Weisiger Park complete — and under budget
The water is flowing at Weisiger Park and Danville officials are celebrating completion of a lengthy renovation to the iconic spot at the corner of Fourth and Main streets.
Mayor Mike Perros cut a grand-opening ribbon just before noon Friday, as streets were beginning to be blocked off for the Great American Brass Band Festival.
Not only did the city finish the project in time for the area’s biggest event of the year, it came in under budget, Perros said.
“Originally the park was bid at a construction cost of $735,000,” he said. “However, with skill and due diligence, our staff has been able to complete the park, including all design features, for $594,000 — that’s being under-budget and with a savings of $140,000.”
City Manager Ron Scott said the money saved will go back into the city’s general fund.
“Money saved is obviously money not spent,” Scott said. “It’s not earmarked for anything in particular.”
City Engineer Earl Coffey said the city was able to save so much off the original price tag because it handled a lot of the management in-house.
“We did all the contracting directly and we just didn’t have a general contractor. We did all the project management,” he said.
Coffey said the new park is “definitely easier to maintain” than the old park, which was originally dedicated 30 years ago, in 1987.
The renovated park has a raised stage area backed by a water curtain; a wood pergola designed to have plants growing on it; a fountain and all-new concrete throughout. The city commission first approved of the three main features in February 2016. Officials had hoped to have everything complete in time for last year’s Brass Band Festival, but the various delays in the installation of the fountain and water curtain slowed progress.
The city has plans to further improve the last feature to be completed, the water curtain, with lights and a decorative addition that will make the structure look like a railroad signal tower.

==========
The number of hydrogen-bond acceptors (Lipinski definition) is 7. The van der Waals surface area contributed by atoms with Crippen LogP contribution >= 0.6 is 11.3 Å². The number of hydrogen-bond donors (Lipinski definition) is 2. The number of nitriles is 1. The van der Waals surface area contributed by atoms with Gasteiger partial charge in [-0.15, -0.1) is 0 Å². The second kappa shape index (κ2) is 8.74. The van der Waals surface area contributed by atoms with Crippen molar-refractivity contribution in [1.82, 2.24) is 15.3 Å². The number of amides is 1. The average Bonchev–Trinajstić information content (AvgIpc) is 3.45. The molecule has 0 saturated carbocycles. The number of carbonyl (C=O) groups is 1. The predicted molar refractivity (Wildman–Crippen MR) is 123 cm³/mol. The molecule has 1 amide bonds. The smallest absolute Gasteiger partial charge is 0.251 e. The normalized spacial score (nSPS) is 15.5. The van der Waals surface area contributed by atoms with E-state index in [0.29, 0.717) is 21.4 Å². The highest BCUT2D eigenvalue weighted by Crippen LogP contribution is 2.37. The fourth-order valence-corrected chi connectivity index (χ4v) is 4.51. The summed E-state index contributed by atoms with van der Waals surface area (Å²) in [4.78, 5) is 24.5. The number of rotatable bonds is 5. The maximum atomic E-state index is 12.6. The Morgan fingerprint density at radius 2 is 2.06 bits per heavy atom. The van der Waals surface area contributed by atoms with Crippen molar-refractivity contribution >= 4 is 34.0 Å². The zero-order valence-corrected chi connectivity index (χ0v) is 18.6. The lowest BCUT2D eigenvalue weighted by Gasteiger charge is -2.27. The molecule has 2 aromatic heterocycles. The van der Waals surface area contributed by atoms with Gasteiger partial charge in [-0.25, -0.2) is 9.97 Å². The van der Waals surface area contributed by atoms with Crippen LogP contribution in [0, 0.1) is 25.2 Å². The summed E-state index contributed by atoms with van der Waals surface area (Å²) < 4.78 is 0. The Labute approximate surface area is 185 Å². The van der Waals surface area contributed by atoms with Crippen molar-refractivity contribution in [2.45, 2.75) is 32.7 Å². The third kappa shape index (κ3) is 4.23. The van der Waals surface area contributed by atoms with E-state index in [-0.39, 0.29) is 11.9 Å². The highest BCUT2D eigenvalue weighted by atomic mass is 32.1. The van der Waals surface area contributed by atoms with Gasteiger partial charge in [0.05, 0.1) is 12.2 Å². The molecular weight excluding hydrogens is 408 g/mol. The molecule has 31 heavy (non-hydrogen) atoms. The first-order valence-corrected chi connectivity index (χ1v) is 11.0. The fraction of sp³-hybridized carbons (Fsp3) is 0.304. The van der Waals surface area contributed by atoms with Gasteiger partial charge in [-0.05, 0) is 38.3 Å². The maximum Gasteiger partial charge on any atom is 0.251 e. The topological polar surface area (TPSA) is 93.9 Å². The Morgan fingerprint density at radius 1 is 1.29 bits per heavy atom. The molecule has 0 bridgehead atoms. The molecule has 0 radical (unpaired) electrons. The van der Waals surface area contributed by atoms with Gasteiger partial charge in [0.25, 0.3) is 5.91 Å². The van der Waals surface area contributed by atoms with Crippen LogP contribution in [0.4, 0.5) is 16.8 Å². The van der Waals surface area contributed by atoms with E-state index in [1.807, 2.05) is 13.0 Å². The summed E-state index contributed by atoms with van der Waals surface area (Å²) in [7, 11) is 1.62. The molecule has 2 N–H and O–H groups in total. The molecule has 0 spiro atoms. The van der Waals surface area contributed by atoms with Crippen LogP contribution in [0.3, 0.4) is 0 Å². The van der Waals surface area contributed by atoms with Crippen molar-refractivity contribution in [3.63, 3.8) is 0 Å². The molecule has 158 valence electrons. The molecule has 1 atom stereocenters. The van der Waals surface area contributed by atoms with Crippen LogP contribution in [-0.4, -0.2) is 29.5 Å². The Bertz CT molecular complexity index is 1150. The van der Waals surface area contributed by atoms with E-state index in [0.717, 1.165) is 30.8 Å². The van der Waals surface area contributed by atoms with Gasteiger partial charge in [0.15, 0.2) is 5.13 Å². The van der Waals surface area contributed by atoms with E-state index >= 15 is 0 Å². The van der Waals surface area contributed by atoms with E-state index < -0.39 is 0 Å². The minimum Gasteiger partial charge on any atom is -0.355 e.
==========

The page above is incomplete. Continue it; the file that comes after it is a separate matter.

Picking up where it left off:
Perros said that’s “a tip of the hat to our historical relationship to Southern Railway, now Norfolk Southern.”
Coffey said even though the years-long project is now done, work will hopefully always be continuing.
“The existing park we had was constantly changing. We put trees in, took them out over time,” he said. “It’s never going to be stagnant.”
Coffey said the park’s design was based off of input from the city commission and stakeholders who told the city what they would like to see.
“It’s a reflection of the community,” he said. “Ultimately, everyone that spoke up on the project — there’s elements to the park that is a reflection of what most everyone wanted.”
Scott noted the city has long rented out Weisiger Park for public and private events. The price for a day’s rental of the new park is expected to be $100, up from $75 previously.
“$100 is a very inexpensive venue for use of facilities such as this and the increase really reflects the increased investment that we had,” Scott said.
Scott said he’s happy with how the park turned out.
“I think in a short period of time, the community, as they use this, will come to really value this,” he said. “They’ll see the flexibility here, see the beauty here and it really will be a well-used park, I believe.”
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